"Why did it take his death for Marine Cpl. Roberto Cazarez to become a citizen?"

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Today's L.A. Times letter to the editor, because our voices matter:

Re "Family of a fallen Marine sees his citizenship dream fulfilled," Dec. 7

The whole idea of "posthumous citizenship" is almost Dickensian in its "pound-of-flesh" approach. The cynic in me sees this as a warm and fuzzy human interest story to make those who oppose a rational immigration policy feel human. So many questions jump out: Why did it take his death for Marine Cpl. Roberto Cazarez to become a citizen? Why isn't citizenship automatic upon military enlistment or entry into a combat unit?

As a country, we seem to be so gracious in atoning for our past once the bodies are buried. Compensation for Native Americans, Japanese American internees and Jim Crow victims always seems to wait until their surviving numbers have dwindled to a precious few.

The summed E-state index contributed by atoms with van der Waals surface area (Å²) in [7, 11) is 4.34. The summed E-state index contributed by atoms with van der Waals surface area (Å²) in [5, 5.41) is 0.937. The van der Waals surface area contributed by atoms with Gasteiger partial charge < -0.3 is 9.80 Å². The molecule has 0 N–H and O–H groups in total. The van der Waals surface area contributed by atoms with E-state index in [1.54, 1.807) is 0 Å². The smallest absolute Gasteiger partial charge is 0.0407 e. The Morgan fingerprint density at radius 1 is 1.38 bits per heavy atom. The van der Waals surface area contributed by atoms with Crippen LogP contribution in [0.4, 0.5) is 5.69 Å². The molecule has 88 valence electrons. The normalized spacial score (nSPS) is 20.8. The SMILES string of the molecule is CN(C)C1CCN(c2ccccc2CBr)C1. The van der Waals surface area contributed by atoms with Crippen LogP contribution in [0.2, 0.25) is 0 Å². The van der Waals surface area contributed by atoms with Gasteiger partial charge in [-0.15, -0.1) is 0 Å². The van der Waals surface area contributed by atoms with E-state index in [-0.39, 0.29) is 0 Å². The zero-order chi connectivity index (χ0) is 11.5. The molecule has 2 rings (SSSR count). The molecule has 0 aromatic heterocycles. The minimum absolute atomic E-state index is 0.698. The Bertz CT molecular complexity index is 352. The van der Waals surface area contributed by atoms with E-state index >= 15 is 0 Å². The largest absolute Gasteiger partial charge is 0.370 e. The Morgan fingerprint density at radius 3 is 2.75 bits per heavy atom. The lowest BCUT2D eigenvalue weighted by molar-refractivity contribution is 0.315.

The Dream Act and the president's executive orders can only help some. It is a travesty that Congress can send people to war and dilly-dally about protecting them as individuals.

John O'Donnell

Los Angeles

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  • http://pulse.yahoo.com/_DW7LHDQQLRH5RQG2AGEXP35QGM Mr. B

    “Why did it take his death for Marine Cpl. Roberto Cazarez to become a citizen?”

    'Cause he didn't have a good, 'Merkan sounding name . . .